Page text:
As the Soldiers worked through their emotion from the initial incident, the Klemmer's words further built upon the foundation of professionalism laid by the ING following the firefight.

ING and U.S. troops form bond

"During that time, the ING came up, several of the officers, several of the [noncommissioned officers] that have kind of proven themselves to be more professional than we ever thought possible, and said 'We're sorry about your loss,'" said Buffalo. "'It's not acceptable. We're going to do anything we can. Let us know what we can do.'"

The bond built between the Iraqi and American Soldiers had apparently strengthened due to the incident, as they worked together in a near flawless execution of the plan.

"My guys strong-pointed every building while the ING did the deliberate search inside the buildings looking for weapons and illegal contraband," Neary said. "Their performance was very good. I was very pleased with their actions. They were motivated not only by the fact that they were Iraqi National Guard Soldiers, but they were also motivated because some of their guys were involved in the firefight the day before."

Insursurgents netted included triggerman

Along with the ING, the 206th, and the 103rd, the mission included the support of Soldiers from the 39th Brigade's 2nd Battalions of both the 7th Cavalry and the 162nd Infantry. Through the joint efforts, more than 50 men were detained for questioning, with more than 20 later determined to be involved in anti-Iraq operations. Among the detainees: the triggerman responsible for the deaths of Potts and Collier.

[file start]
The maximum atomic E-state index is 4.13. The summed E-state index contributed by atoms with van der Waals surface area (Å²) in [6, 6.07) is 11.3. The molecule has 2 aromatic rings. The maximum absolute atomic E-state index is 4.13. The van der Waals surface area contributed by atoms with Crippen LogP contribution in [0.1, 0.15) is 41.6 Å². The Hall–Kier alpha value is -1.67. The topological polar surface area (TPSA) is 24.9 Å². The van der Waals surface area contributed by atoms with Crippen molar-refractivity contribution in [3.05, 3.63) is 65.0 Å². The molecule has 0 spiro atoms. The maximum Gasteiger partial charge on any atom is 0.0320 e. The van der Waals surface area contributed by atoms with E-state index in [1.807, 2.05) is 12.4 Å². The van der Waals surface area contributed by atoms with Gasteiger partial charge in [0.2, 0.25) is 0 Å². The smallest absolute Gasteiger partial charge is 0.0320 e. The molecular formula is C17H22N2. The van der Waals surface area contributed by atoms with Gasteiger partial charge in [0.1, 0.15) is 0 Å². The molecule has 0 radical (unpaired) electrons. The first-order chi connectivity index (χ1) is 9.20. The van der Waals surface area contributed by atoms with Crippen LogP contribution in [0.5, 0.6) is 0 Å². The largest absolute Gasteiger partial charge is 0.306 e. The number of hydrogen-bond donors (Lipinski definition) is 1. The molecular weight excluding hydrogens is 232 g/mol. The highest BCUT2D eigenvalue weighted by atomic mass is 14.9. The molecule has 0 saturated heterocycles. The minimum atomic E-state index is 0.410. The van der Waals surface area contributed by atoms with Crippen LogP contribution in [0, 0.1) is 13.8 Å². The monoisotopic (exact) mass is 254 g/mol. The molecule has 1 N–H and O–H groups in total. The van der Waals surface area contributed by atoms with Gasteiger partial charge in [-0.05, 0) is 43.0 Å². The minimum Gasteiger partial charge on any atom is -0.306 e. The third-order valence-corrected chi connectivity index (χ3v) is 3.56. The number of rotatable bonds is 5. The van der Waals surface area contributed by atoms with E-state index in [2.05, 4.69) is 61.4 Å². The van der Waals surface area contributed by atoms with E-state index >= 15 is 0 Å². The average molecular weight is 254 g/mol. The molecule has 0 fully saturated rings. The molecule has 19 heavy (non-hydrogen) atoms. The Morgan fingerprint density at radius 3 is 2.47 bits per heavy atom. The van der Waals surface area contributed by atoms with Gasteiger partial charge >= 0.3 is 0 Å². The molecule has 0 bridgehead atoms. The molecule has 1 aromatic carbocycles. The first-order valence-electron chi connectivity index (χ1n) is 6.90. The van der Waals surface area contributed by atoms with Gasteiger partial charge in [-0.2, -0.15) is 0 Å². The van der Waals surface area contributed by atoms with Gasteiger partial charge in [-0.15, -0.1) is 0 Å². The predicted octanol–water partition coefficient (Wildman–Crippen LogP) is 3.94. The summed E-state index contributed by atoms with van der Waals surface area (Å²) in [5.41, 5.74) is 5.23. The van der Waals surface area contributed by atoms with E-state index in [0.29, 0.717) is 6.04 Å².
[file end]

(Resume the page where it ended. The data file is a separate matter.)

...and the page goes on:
"I really think it turned out to be kind of a part of the healing [process], because before we went in there, we didn't really know why this had happened," Cluck said. "It was a firefight that developed out of nowhere, in an area where we'd never had a problem before. Going back in there and seeing the quantities of stuff we found really explained why the firefight had happened and why that area was so important to them that they would fight like they did two days before."

"We found a lot of items inside of the houses and on top of the roofs," said Capt. John Vanlandingham, officer in charge of the ING's Advisor Support Trainers. "We found three caches with numerous rockets, mortars, mortar tubes, rocket tubes; there was actually a 155 South African round that was set for an IED, it already had the wire coming out of it.

`Devotion winning war'

"It was a smooth operation, everybody knew what they were doing, we had time to rehearse and do some training with the ING before we went in and they did an outstanding job in their cordon and search," Vanlandingham said.

"You bring together that diverse group.ING ... our battalion, plus support from another infantry battalion.and do that kind of [operation] and it go off without anybody getting hurt and finding the kind of stuff we found.I thought it was a pretty successful operation," Cluck said.

"You've got to give kudos to the battalion staff of the 206th," said Buffalo. "The battalion staff of the 206th and the 39th Brigade planned an outstanding operation."

"You've got small unit leaders that are out there fighting this war," Cluck said, reflecting on the loss of his two Soldiers. "That's what those two guys were. They went out there, they saw a fight, and they went into it. They went into it with the ING, that they were supporting, and nobody ever backed off. Potts was moving forward when he was hit and Collier laid down his weapon to go to Potts' aide and that's when he was hit. That kind of devotion to duty, that's what's winning this war."

(Editor's note: 1st Lt. Chris J. Heathscott is the 39th Brigade Combat Team Public Affairs Officer. See related article "Joint operation nets massive weapons cache." )